The last two years or served as an impromptu experiment to test the effectiveness of remote work. Many organizations saw the early stages of the pandemic as an opportunity to rethink the way people, management systems and technical infrastructure are put in place not only to support the business, but also to complement the operating model. .
From a people perspective, there have been many challenges balancing work and personal commitments, mobilizing teams outside of traditional roles and operating models, and nurturing a cohesive culture in times of great uncertainty. For these and other reasons, many people strongly prefer a remote or hybrid work model, even as we begin to think about a post-COVID-19 world.
Our research shows that employees crave investment in the human aspects of work. They want a renewed sense of purpose and they want to feel a sense of shared identity with their colleagues. Yes, they want fair pay, good benefits, and plenty of perks, but more than that, employees want to feel valued by their organizations and managers. They want meaningful interactions, not just transactions, but not necessarily in person.
The following article discusses how business systems and technology infrastructure have accelerated to support revised operating models since the COVID-19 outbreak. Today, hiring, retaining and developing sufficient skills are essential to ensure that productivity is not lost due to changes in the way we work.
Future operating model will implement digital technologies and advanced analytics
In the coming years, a hybrid working model that combines being on-site and working remotely will become increasingly popular, even for mining and metals companies with many geographical locations. In fact, research shows that more than 50% of employees prefer remote and hybrid working methods post-pandemic, compared to around 40% pre-pandemic.
Organizations can leverage talent across the globe by taking this dual approach, defining teams based on the best experience and skills available rather than availability. There is also the opportunity to expand the recruiting pool for industries that are struggling to attract, whether due to remote locations, overhead and overhead work patterns, or residency situations, which are not uncommon. for mining and heavy industry players.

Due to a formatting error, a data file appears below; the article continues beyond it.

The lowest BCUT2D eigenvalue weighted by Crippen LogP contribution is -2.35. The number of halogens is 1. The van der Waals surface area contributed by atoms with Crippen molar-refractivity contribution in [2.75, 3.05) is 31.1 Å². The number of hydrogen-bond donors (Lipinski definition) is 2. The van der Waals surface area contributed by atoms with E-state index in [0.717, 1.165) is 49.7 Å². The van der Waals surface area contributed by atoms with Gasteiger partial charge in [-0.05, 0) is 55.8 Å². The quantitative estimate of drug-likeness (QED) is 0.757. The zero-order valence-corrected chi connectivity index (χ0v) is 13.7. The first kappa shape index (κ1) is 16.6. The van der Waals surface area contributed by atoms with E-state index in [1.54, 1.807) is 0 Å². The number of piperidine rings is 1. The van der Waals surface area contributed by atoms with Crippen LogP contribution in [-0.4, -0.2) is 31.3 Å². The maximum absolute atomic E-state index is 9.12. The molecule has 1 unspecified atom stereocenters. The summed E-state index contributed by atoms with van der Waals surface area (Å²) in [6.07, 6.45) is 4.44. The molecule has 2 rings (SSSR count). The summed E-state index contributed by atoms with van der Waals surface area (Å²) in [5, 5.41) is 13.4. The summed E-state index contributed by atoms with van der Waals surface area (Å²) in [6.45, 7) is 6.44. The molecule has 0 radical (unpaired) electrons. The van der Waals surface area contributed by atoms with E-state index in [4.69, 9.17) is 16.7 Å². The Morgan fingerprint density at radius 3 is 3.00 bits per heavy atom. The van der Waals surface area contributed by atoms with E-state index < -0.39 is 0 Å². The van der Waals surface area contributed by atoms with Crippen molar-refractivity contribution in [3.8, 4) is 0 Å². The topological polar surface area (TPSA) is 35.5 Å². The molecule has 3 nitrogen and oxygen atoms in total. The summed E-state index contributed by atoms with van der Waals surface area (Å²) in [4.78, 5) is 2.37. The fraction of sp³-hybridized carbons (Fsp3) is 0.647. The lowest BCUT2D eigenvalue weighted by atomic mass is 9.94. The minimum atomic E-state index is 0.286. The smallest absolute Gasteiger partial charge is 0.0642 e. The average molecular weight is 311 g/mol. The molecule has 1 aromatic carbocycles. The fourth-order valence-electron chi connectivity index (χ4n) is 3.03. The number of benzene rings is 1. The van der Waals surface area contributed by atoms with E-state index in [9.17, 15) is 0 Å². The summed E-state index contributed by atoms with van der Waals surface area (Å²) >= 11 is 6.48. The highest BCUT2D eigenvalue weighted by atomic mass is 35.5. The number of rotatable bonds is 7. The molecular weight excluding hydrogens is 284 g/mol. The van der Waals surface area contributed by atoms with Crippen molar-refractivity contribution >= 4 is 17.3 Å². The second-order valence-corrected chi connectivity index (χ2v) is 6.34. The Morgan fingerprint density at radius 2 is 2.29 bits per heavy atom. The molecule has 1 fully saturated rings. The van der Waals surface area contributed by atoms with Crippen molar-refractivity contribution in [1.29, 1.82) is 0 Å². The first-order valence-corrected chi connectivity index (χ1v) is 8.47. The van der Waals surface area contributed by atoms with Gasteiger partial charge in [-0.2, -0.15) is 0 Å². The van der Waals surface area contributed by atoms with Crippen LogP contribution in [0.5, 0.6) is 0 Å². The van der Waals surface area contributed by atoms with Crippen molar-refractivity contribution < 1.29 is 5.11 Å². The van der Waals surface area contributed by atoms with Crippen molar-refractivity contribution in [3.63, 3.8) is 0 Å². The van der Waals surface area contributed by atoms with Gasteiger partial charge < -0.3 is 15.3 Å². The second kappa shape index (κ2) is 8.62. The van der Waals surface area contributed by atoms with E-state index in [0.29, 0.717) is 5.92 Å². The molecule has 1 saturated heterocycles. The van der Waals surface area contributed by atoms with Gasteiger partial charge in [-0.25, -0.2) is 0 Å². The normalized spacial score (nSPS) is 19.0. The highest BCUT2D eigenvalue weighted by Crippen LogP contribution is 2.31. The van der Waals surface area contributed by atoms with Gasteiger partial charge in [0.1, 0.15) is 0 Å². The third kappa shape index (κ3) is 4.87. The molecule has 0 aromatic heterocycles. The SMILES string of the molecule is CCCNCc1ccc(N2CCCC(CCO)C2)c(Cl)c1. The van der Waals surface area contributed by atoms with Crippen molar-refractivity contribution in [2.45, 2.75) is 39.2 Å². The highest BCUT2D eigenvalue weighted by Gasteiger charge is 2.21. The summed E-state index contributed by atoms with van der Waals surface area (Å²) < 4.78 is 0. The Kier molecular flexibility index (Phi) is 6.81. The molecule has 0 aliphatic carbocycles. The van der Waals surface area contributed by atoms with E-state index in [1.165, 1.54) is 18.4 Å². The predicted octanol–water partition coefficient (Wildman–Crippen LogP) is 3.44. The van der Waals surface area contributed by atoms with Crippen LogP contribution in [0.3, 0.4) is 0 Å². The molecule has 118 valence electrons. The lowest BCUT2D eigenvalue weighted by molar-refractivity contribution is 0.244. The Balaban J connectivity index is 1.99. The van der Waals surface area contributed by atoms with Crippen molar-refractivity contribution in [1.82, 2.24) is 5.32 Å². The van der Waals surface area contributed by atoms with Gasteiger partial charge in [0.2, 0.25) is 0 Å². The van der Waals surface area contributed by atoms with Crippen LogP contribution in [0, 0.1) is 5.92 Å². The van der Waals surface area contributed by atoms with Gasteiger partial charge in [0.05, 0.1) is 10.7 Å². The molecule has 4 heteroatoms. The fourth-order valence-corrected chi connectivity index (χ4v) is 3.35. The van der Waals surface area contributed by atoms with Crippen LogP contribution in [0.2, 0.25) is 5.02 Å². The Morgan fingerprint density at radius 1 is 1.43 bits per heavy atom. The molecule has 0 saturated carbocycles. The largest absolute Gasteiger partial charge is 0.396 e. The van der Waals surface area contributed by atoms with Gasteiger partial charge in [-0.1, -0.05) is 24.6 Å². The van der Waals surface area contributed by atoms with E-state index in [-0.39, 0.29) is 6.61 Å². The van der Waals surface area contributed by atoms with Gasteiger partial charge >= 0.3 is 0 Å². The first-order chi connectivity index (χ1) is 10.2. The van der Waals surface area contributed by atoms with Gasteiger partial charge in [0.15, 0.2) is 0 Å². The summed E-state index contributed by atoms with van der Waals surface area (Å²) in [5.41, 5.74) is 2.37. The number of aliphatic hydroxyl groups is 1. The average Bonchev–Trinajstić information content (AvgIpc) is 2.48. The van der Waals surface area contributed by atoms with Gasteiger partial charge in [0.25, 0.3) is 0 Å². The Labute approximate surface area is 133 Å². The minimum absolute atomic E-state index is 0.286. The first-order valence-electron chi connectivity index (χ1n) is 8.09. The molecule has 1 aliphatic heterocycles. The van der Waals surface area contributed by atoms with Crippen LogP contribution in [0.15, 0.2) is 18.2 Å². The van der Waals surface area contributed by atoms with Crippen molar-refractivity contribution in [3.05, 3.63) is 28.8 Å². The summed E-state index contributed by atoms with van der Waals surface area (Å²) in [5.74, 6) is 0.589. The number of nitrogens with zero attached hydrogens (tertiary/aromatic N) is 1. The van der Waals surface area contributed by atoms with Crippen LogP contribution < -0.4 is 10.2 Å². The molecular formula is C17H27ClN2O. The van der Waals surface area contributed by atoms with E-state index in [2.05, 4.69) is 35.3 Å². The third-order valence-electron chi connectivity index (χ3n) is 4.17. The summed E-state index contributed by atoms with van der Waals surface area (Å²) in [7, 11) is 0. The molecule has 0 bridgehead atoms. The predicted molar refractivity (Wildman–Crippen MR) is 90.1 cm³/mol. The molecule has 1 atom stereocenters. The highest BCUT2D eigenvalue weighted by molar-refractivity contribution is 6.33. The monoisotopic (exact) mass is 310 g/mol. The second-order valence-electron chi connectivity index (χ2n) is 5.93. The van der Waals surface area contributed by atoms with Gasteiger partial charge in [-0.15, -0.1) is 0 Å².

That said, the future operating model requires teams, as well as the management and technical systems that complement the operating model, to be agile. The technological dimension consists of selecting the appropriate IT architecture, platforms and innovation and technology projects to complement the organization’s overall digital and analytical vision, including business profitability and efficiency. for end users. Yet implementing these changes can present several hurdles.
A South American mining company has launched Remote Operations Centers (ROCs), which were designed to allow site maintenance, operations and management to function in a central location. The project succeeded in realizing all the technical capabilities needed to operate the mine remotely. However, the operations team and frontline staff were only peripherally engaged during planning and implementation. Shortly after implementation, it became clear that the site needed to rethink roles and responsibilities and ultimately the organizational structure of the operations team. Thus, the full potential for improving the operational efficiency of the team was never realized, indicating the relevance of integrating planning, ownership and decision guidelines throughout the phases of the project. .
While this example of ROC in the mining industry indicates opportunities for improvement, the concept of ROC certainly has the potential to influence an organization’s costs, technology adoption, and day-to-day efficiency.
Hire, retain and develop enough skills to support long-term sustainability